Gary Crites: Yes. Not even 15 minutes ago, the embassy in Lima just sent me another email, letting me know that to date, 2,300 Americans have been repatriated. Then yesterday, apparently the information they were getting from STEP just wasn’t enough for them. They created a new repatriation flight registration form. It was just a simple Microsoft form on the internet, and it got another 2,800 responses. If you add that 2,800 to the 2,300 that have already left, there’s at least 5,100 people that were stranded here in Peru.
Ryan Morfin: That’s terrible. No, it’s mind breaking to think that you’re stuck in a foreign country and your government’s not doing whatever they can to get you guys out, but other countries have been getting a lot more support: Canada, Israel, Mexico. How would you grade the US’s response so far to logistically supporting Americans abroad?
Gary Crites: Granted, I’m a bit biased, being as I’m still stuck here and frustrated, but we locked down on the 16th. By the 18th, every single Israeli was already repatriated, so that says something. Canada, Brazil, Chile, of course, the local South Americans are a little bit easier to get out, but Canada got their people out really quick. Then they also took the extra step of actually chartering buses for transportation to get you to the airport. That’s just a simple step that I think the US could have taken that they still haven’t.
Ryan Morfin: What’s been the toughest part about being in martial law, in quarantine, when you and your wife were together, just kind of the day to day, what’s the toughest part about living in that environment?
Gary Crites: It’s gotten a bit easier. I take that back, it was a bit easier-
Ryan Morfin: Because your wife left?
Gary Crites: That’s part of it, yes. Once we finally got into a hotel that was more permanent. We bounced around in little hostels to start with, but once we got into a larger hotel, we were surrounded by other people in the exact same situation as us. We were able to compare information, share information, it was a lot easier, until the food ran out. It’s been tough being in a little 10 by 10 room, solid. You’re not allowed to leave. You can’t go down to the lobby. There’s no gathering in the courtyards. Again, you’re only allowed outside once every other day, so it’s tough. It’s really solitary confinement. It’s difficult.
Ryan Morfin: Gary, how has the government of Peru been treating Americans during this crisis?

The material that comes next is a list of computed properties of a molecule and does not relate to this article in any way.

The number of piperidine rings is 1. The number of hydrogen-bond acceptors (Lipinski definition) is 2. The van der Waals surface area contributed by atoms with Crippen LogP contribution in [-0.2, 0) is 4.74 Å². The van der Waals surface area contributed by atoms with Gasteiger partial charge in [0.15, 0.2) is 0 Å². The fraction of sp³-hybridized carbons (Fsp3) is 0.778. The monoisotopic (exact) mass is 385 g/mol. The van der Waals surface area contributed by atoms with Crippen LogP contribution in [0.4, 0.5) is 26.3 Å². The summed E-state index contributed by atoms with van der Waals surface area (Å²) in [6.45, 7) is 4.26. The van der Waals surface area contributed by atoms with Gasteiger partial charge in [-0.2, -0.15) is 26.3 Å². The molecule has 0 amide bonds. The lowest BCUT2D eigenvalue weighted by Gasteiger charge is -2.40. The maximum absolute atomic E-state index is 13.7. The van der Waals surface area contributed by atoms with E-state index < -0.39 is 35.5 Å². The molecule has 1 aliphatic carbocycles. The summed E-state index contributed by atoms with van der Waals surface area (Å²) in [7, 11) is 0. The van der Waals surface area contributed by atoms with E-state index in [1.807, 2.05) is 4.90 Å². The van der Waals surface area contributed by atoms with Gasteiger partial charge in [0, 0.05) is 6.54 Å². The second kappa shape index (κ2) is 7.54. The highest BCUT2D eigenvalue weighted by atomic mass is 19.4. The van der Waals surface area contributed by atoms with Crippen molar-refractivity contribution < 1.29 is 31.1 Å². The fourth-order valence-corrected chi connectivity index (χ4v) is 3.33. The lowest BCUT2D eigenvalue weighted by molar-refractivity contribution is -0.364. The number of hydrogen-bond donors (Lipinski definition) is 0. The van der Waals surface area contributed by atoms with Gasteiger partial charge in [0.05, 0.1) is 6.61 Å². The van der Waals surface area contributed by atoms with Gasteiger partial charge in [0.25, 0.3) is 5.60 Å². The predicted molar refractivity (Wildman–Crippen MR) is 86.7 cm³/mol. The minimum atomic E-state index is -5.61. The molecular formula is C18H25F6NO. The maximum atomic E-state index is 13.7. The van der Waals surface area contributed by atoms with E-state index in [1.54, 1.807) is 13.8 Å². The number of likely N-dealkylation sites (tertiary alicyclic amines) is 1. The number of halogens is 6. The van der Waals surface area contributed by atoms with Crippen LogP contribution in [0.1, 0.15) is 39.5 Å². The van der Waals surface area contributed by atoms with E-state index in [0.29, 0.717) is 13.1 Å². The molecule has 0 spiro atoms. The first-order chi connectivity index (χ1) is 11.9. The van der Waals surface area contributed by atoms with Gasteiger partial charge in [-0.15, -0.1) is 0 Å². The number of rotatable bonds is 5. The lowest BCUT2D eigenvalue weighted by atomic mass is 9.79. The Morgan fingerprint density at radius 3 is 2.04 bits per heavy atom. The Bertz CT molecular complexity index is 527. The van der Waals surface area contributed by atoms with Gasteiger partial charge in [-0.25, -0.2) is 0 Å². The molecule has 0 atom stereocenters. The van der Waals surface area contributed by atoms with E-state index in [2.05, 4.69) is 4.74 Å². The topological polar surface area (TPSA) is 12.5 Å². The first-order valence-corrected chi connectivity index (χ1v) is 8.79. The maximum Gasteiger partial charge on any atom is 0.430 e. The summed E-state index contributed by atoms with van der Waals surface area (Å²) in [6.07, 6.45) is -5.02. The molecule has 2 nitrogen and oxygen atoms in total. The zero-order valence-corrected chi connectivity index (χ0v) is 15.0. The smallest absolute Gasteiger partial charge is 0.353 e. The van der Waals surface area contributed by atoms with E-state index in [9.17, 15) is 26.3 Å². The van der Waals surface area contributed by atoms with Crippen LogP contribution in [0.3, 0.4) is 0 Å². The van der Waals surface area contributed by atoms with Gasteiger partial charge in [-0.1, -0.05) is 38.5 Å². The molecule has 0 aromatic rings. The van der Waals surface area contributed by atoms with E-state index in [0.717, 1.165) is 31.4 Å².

Gary Crites: They’ve been treating us really the same way they’ve been treating their own people. Again, the guidance we’re getting from STEP is if you can’t get out, you can’t find your own means to get out, you need to abide by the local rules and the local quarantine. The problem that I have with these drastic measures though, is I really think that the cure is worse than the disease at this point. At this very second, there’s, what, 671 cases in Peru, 16 deaths.
There’s 32.2 million people. That’s .002% of the population is affected by this, but with this drastic martial law that they’re doing, that’s 100% of the population. This is a very, very poor country to start with, with poor people in here. This is a tourism town, so this shutting them down, these extreme measures, is completely shutting down the economy. Again, it’s all based on tourism.
I was sitting down in the lobby watching the local news and they were interviewing people in what they call those shantytowns, those little makeshift buildings that run up the side of the mountains. They have no food. They’ve got no help, no aid whatsoever, no money, no income coming in. This is something that they’re not going to be able to recover from, in my opinion. This is irrevocable damage, all in the name of flattening the curve.
If you take a look at just January, for instance, in Peru, there were over 5,000 cases of dengue fever, with 12 deaths. That right there is way more than the 671 that we have so far with COVID-19. It just, to me, it doesn’t make much sense.
Ryan Morfin: I’m glad you found a stable situation, at least for what it seems like has been a volatile period, and I’m glad your wife is out. I want to thank you for coming on the show today, and we will be keeping an active interest in trying to help you get the heck out of there and get back home. Gary, appreciate you coming on the show today, sharing your story, and hopefully it gives other Americans abroad or people who have loved ones, some context. Hopefully it gives some of these Americans a heads up of what might be coming our way if martial law is imposed to force a quarantine. Thanks a lot, Gary. Appreciate you. We’ll hopefully see you soon.
Gary Crites: All right. Thank you.
Ryan Morfin: Thanks for listening to Non-Beta Alpha. Before we go, please remember to subscribe and leave us a review on Apple Podcast or our YouTube channel. On our next episode, we’ll talk to someone in London as the UK pushes through the crisis after Prince Charles and the prime minister both test positive for the virus. This is Non-Beta Alpha, and now, you know.